The Telegraph
Since 1st March, 1999
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Ban on pre-1990 vehicles
Number of vehicles to be affected by the order
Goods vehicles
Source: Transport department

Calcutta, May 16: Rebuffed by the high court, Buddhadeb Bhattacharjee’s government has returned with tougher laws against old and polluting commercial vehicles.

The state government today formalised its decision to ban commercial vehicles manufactured before January 1990 from the roads of the Calcutta Metropolitan Area and set a time frame for enforcing the order.

Earlier, the state government had decided to scrap vehicles manufactured before 1975.

According to the new rules, buses, minibuses, trucks and taxis have been set a deadline of December 31, 2005. Autorickshaws have been asked to move out by August 31.

A draft notification restricting the plying of taxis, buses and minibuses, autorickshaws, trucks and other goods vehicles will be issued shortly, officials said.

The state transport department, however, has built in a provision which will allow these vehicles to ply in the metropolitan area, provided they convert to LPG.

The area covers Calcutta and Howrah and parts of North and South 24-Parganas, Nadia and Hooghly.

“Instead of just scrapping old commercial vehicles, we are giving transporters a chance to switch to green fuel,” transport minister Subhas Chakraborty said.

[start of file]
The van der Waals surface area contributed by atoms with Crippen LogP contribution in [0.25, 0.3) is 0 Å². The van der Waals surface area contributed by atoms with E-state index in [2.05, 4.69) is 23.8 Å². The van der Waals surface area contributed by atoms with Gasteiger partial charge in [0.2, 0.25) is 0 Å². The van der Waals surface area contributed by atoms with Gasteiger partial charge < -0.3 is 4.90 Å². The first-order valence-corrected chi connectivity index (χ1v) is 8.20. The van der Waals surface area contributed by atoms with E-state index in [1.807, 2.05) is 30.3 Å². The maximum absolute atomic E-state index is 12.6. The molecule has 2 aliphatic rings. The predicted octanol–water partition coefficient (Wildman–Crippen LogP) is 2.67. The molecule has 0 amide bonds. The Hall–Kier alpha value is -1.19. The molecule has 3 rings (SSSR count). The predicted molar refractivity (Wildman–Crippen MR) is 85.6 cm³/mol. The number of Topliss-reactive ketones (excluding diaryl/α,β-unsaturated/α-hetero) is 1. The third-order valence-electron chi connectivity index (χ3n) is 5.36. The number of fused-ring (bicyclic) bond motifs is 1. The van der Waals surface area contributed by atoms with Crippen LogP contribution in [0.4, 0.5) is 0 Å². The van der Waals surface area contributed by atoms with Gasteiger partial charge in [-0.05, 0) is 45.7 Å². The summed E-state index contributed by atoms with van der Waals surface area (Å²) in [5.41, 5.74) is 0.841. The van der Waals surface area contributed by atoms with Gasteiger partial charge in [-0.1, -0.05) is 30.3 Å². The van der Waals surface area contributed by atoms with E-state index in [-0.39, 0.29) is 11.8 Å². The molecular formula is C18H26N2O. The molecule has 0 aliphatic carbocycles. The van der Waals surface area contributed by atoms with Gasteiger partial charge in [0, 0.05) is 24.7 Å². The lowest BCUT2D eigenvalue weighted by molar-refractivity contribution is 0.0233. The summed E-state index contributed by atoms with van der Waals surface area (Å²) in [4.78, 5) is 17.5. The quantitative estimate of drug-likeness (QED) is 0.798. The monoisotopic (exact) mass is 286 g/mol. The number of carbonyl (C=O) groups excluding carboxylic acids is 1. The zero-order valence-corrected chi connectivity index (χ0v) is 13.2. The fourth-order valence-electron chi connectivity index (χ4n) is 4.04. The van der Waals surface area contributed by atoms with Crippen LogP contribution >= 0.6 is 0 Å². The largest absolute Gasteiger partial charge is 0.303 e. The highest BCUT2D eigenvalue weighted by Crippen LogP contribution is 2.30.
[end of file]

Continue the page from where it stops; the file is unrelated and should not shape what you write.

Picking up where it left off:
Chief minister Bhattacharjee gave his seal of approval to the proposed phase-out on Thursday, while Chakraborty formalised the order today by signing and endorsing it.

“We have allowed less time to autorickshaws since conversion to LPG has been on for a long time. We have been talking to autorickshaw unions about this for quite some time now,” a transport department official said.

The government’s earlier effort to phase out vehicles manufactured before 1975 was quashed by Calcutta High Court last year.

A section of vehicle-owners moved court challenging the state’s authority when the government announced that commercial vehicles manufactured before 1975 would have to move out of the metropolitan area.

The court ruled in favour of the transporters, saying there was no provision in the West Bengal Motor Vehicles Rules empowering the government to do so.

This time, however, the government has been more methodical. On January 10 this year, the transport department amended the West Bengal Motor Vehicles Rules, inserting Section 88 A. The section empowers “the state government to impose special conditions on permit, restricting plying of transport vehicles (passenger as well as goods) beyond a particular age and in any particular area of the state”.

On April 26, the cabinet formally conferred on itself the power to decide the age limit for commercial vehicles.

“Besides, this time the proposal for the phase-out was endorsed by the environment secretary as well as West Bengal Pollution Control Board officials before it was put up before the chief minister,” an official said.

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